This versatile dough can be transformed into four amazing recipes: sea salt dinner rolls, herbed fan-tans, cranberry knots and three-cheese crescents. Bake them now, then stash them away in the freezer until Nov. 26 (or up to one month). Before serving them with your turkey, thaw them at room temperature for 30 minutes, then reheat in a 375 degree F oven for 10 minutes.
by Maria Russo in Food Network Chef, Holidays, November 14th, 2015
With everything else crowding the Thanksgiving table, the cranberry sauce usually doesn’t steal the show. We’re changing that up this year with this tipsy recipe that spikes the traditional jellied sauce with vodka. Watch Food Network Kitchen’s video below to see how it’s done, then follow their lead to make your cranberry sauce the most-popular side — or cocktail shooter — of Thanksgiving 2015. It may well become a new tradition. Just be sure to keep it away from the kids’ table, because it looks just like its nonalcoholic cousin!
by Maria Russo in Holidays, Recipes, November 13th, 2015
The centerpiece roast turkey, the spread of casseroles, the pumpkin pie (and, likely, the apple pie too) — there’s no shortage of to-dos come Thanksgiving. So when there’s an opportunity to make your prep work a tad easier, it’s indeed tempting to give in. Hear from The Kitchen‘s Sunny Anderson about how she transforms a tried-and-true store-bought staple — the infamous canned cranberries — into an all-new side dish.
According to Sunny, one of her go-to holiday hacks is “cranberry sauce out of the can.” But that doesn’t mean she doesn’t dress it up. When it comes to the jellied stuff and the whole-cranberry option, she explains: “You can mix it together. … I take the jelly. I don’t slice it; that looks crazy. You just beat it with a whisk until it becomes a little bit loose, and then you add in the [canned whole cranberries].” To add an extra boost of homemade flavor, she brightens up the sauce with citrus. “A little bit of orange juice, some orange rind or, you know, zested. It kind of feels like it’s your own,” she explains. She also adds that you can mix in chopped fresh rosemary. “It looks like you made it, but you didn’t,” says Sunny.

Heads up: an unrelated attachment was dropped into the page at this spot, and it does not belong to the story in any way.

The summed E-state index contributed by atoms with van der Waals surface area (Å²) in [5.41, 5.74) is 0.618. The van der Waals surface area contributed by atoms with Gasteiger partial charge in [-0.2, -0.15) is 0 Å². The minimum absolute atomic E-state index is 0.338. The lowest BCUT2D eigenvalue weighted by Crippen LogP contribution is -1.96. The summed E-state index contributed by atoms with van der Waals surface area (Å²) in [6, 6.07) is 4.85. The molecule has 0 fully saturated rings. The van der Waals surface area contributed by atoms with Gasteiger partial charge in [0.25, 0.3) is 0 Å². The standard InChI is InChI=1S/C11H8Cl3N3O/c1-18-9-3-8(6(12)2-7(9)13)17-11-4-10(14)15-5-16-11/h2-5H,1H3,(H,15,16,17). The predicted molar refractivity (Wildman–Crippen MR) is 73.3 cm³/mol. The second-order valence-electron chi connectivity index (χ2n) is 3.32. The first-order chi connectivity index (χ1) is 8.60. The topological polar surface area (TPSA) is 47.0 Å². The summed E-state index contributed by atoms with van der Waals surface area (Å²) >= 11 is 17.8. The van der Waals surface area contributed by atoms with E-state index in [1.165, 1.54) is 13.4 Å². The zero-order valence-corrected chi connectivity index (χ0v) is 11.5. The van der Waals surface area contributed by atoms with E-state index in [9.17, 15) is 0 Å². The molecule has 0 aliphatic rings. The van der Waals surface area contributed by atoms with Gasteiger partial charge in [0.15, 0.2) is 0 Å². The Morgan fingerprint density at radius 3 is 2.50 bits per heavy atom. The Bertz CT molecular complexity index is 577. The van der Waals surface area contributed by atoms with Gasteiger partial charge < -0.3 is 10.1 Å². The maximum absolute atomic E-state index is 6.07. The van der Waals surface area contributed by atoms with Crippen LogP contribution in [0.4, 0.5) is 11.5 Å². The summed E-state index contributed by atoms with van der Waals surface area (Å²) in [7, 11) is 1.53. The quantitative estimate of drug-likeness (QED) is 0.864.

by Foodlets in Holidays, Recipes, November 13th, 2015
Buttery, rich and oh-so-creamy, mashed potatoes are surely a beautiful thing. But when it comes to putting spuds to work, the everyday mash isn’t the only option. This Thanksgiving, no matter what kind of spuds you have on hand, try stuffing your potatoes, or smashing them, souffleing them, roasting them or even turning them into a bisque. Check out Food Network’s best-ever potato picks below for holiday-worthy inspiration.
Stuffed: Think of Tyler Florence’s easy-to-make sweet potatoes as the cousins of the sweet potato casserole you know and love. He bakes the spuds, then fills them up with a sweetened, cinnamon-scented filling of crunchy pecans and gooey marshmallows.
When you’re hosting a big crowd for the holidays or even cooking for a crew of kids — a pair of daunting tasks if there ever was one — this list is for you. And if you’re doing both like I am this Thanksgiving, this one’s for you. And because many of the dishes can easily be made days in advance (or more), you can knock out most of the cooking well before Thanksgiving Day arrives.
Make and Freeze: Apple Pie
Prepare an unbaked apple pie, like this one from Food Network Kitchen, then pop it into the freezer until you’re ready to bake. The trick: Wrap the whole thing in three layers of plastic wrap, then place in a gallon-size freezer bag or add another layer of aluminum foil. Tips:
- Take the pie out of the freezer and put directly into the oven, just add 20 to 30 minutes of baking time.
- Use a metal or ceramic pie plate; glass may not be sturdy enough to go from the freezer to the oven.
- Pumpkin (or any other kind of custard) pie won’t work as well, but in that case, you could make the crust and freeze it ahead of time.